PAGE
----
Women in Sink is a unique and fascinating cinematic experience – it’s so simple visually and yet in terms of what the film is talking about – so full of life and meaning. Director, Iris Zaki, got herself a job in an Arab hair salon in Israel, installed a camera above the washbasin where she washed a huge variety of women’s hair – both Arabs and Jews – and speaks openly and honestly to them about politics, life and love.
It’s a short documentary, but one that is timely and long-lasting – leaving the audience with plenty to think about afterwards. Clearly Zaki has given the film plenty of thought because it could have lasted double the length, but it would have likely grown repetitive and so rather than letting a filmmaking ego get in the way, she has clearly considered the needs and wants of her audience and figured out a way to get message across concisely and clearly in a shorter period of time.
The women that Zaki chats with are all different – they have different experiences, thoughts and beliefs but what Women in Sink does do is leave the audience with an optimistic hope for the future from the people on the ground living and working together – something so fresh and meaningful. What is also so interesting about this film is how it really shines a light on the lack of women’s opinions that are made public about what is happening in the Middle East. They are living in a very male dominated landscape and this film gives them an opportunity to speak from experience and about their own thoughts for the future.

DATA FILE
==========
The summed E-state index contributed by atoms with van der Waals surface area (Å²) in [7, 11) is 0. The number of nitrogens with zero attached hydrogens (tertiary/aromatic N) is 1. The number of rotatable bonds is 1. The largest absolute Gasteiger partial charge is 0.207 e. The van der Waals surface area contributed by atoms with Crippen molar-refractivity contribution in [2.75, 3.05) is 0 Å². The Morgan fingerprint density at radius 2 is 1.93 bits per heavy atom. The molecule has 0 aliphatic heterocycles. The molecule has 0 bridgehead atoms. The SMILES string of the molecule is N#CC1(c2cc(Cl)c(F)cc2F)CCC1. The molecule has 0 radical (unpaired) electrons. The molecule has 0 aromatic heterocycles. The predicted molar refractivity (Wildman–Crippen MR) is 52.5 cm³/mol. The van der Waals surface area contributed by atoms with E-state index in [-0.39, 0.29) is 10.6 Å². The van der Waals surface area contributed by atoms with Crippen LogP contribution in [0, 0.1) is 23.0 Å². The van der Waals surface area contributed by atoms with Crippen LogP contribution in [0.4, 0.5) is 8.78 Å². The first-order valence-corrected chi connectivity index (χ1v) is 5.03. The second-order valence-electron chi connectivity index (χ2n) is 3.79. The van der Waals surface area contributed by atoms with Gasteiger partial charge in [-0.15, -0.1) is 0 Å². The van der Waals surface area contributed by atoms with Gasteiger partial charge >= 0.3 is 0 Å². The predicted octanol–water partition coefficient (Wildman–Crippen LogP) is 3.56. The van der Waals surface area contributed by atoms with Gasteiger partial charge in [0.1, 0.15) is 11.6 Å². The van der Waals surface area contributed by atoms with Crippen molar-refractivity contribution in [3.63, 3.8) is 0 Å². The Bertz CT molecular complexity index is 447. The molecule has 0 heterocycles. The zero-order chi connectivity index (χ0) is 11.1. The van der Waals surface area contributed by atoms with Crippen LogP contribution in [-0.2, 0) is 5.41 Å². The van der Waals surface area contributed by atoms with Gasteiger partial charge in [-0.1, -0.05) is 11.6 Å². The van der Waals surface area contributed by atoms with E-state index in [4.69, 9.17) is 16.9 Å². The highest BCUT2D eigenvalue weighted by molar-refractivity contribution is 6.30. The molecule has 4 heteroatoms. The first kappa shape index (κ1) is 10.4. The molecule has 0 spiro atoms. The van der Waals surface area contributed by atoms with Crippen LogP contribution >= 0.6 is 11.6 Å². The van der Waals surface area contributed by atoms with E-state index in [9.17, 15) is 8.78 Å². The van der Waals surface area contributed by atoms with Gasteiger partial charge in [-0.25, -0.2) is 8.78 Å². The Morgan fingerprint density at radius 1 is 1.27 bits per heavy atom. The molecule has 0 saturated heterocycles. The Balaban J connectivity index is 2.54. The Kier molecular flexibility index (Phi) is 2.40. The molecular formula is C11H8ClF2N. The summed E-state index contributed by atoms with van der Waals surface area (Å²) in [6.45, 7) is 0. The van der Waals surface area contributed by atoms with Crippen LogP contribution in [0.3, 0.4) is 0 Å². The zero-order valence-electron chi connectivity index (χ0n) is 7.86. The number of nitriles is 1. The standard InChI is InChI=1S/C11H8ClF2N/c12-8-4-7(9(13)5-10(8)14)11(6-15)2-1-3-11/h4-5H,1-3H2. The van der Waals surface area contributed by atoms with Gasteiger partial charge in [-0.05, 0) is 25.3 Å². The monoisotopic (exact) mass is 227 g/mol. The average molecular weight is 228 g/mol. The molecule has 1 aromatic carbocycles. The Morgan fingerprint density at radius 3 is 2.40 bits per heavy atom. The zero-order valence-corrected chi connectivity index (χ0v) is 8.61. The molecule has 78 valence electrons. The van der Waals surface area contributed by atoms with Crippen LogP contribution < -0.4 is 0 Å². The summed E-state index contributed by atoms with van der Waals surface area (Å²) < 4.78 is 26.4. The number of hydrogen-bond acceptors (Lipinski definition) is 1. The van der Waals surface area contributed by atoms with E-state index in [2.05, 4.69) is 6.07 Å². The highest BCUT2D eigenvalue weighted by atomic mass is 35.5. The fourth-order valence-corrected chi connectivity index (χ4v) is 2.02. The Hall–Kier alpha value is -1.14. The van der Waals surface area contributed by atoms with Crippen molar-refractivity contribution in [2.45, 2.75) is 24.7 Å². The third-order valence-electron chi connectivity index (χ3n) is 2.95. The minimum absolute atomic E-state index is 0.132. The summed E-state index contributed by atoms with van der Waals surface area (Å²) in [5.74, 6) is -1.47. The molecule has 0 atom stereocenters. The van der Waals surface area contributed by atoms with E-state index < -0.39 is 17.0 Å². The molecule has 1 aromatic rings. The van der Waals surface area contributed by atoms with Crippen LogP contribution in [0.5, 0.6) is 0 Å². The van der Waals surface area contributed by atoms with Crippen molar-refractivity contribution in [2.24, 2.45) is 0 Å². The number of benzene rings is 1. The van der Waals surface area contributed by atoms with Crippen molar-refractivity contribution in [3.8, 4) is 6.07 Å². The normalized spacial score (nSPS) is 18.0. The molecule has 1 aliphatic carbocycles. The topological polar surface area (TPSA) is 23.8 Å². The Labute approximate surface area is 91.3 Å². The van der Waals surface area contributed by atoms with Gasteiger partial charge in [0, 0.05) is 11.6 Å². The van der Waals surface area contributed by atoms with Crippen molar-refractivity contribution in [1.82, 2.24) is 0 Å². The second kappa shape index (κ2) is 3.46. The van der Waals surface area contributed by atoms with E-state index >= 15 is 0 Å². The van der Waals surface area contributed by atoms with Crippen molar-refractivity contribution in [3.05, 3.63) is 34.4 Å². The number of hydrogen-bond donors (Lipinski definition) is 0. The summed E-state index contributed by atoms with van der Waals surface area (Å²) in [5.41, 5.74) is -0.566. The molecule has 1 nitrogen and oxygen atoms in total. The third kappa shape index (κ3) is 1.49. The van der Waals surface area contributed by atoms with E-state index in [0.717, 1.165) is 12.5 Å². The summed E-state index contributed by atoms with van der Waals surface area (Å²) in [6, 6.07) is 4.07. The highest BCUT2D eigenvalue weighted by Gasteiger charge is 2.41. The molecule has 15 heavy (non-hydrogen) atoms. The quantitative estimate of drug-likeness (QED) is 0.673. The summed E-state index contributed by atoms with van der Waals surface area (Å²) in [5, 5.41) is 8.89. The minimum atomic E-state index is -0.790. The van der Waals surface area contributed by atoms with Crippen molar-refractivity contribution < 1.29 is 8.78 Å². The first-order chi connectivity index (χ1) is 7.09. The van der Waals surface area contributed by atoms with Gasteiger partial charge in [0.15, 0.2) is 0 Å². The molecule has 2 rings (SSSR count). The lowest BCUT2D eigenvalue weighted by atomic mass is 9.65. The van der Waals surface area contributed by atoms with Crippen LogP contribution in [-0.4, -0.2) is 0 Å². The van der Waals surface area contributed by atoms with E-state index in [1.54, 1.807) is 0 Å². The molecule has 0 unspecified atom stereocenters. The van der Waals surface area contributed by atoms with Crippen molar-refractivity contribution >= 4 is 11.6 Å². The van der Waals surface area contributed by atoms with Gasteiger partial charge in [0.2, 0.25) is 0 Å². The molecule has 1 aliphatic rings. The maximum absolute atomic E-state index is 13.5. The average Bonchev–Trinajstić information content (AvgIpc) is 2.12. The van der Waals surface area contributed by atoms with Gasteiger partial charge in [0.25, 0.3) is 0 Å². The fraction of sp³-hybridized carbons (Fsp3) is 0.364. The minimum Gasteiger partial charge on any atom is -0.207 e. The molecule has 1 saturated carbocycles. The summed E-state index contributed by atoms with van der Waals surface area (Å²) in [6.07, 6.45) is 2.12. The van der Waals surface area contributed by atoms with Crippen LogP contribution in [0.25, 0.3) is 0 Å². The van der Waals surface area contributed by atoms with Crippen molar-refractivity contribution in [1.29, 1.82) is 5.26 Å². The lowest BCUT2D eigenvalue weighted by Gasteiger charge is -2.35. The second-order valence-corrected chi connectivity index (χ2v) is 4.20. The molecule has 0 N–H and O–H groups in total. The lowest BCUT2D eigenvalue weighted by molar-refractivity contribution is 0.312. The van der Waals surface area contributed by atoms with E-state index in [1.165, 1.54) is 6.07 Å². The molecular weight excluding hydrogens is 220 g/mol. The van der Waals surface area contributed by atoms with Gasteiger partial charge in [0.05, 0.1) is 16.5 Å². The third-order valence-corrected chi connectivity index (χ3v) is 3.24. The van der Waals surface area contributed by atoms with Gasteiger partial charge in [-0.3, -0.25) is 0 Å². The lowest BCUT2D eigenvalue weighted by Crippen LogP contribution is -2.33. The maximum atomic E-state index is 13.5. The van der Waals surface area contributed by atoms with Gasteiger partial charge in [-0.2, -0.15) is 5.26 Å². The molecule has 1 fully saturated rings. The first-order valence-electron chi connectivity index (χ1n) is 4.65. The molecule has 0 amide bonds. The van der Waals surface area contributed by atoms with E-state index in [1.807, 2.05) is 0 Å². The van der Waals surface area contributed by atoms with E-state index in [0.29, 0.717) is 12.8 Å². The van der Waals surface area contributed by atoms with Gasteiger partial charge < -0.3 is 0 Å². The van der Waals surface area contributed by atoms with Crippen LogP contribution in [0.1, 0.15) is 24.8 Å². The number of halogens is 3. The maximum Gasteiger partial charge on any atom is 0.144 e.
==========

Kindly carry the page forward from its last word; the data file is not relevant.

Women in Sink is an inspirational film and real people front and centre in a beautiful way – these women don’t fancy themselves the mouthpieces for their generation but instead understand the complexity of the world they live in and how that has changed over generations. The sense of community in the salon itself is also illustrated by Zaki and proves that Arabs and Israeli’s can live peacefully together – but hopefully this will is the start of a long process of proving to people that through respect and love, it can happen.